Leadership requires an enabling environment
If there’s one thing guaranteed to excite Kenya’s chattering classes, it’s the issue of leadership. Our leaders let us down every time, they complain. We have such great things going for us as a country; we should be a Singapore or a South Korea (or at least a Botswana). But we keep voting in the wrong people, they moan. If only we could get the right people in, we would go places, they recommend.
Some go further. They argue that we actually need a “benevolent dictator” in Kenya: a no-nonsense, low-tolerance over-achiever who will grab the economy by the belt and haul it into the 21st century. This theory calls for a president cast in the mould of Singapore’s former leader, Lee Kuan Yew; Chelsea Football Club’s Jose Mourinho; or GE Corporation’s legendary former CEO, Jack Welch. We may have to forgo some rights and freedoms temporarily, but we will reap the rewards in the long run. Or so the argument goes.
Caution. Larger-than-life, heroic leaders are the stuff of everyone’s legends. We are an icon-worshipping species, and seem to need individuals to look up to and be inspired by: leaders, gurus, achievers, celebrities. But we need to look behind the myths to understand what underlies leadership and achievement before we offer bold prescriptions for Kenya.
The first myth to debunk is that heroes (or heroines) matter because they did it alone. Singapore’s Lee was no lone ranger; neither was Britain’s “Iron Lady”, Margaret Thatcher. Both cultivated strong teams of like-minded advisors around them: Lee had Goh Keng Swee and Hon Sui Swen; Thatcher depended heavily on Keith Joseph, Cecil Parkinson, Nigel Lawson and Geoffrey Howe.
That is true in Kenya as well. What we remember fondly as “Kenyatta” may actually have been Mboya, Koinange, Mungai and Njonjo, amongst many others. We have a tendency to focus on the central individual and forget the team. Nelson Mandela was the iconic figure in the new South Africa of the 1990s, but there were dozens of very able senior figures working behind the scenes to pull off the political and economic transformation of that country.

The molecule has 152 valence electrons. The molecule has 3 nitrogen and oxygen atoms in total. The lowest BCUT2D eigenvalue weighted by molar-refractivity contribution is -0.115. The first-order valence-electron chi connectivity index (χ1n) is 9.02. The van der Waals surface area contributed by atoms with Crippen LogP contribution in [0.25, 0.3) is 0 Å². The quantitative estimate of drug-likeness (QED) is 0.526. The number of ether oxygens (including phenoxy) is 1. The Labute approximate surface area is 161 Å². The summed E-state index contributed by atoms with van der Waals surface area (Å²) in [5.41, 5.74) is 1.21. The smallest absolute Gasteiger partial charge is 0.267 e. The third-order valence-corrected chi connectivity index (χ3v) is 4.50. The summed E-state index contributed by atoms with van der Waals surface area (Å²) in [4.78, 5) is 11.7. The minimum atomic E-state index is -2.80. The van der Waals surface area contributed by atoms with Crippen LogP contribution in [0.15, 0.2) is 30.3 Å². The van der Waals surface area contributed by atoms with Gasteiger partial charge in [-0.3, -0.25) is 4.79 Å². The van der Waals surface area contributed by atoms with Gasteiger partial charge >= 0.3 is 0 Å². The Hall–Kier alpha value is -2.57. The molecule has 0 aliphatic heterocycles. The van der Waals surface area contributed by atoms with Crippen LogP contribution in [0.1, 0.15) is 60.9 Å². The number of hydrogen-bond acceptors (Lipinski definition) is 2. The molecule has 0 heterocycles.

Any leading CEO will confirm this: it is the highly motivated, unusually effective team that delivers transformations, not the chief. Yet the leader has a critical role: to keep this team on a high-performance trajectory; and to keep replenishing skills. Modern management thought backs this up: the outstanding leader must be a competent designer, steward and teacher – not a lead-from-the-front-and-die-with-the-troops headline grabber. And recent research has confirmed that those who lead companies that enjoy sustained success are usually of a humble mien – and no less effective for it.
So we are on the right path in Kenya when we demand a CEO-type leader; but let us understand very clearly what that actually means. The executive skills we need in our top men and women are these: the ability to conceptualise a lucid vision for the country; clear thinking skills to design the right high-level strategic initiatives; consummate communications capabilities so that the vision and strategy can be simplified and translated, for the great mass of people to embrace them; and the capacity to exemplify the behaviours and social norms needed in the nation.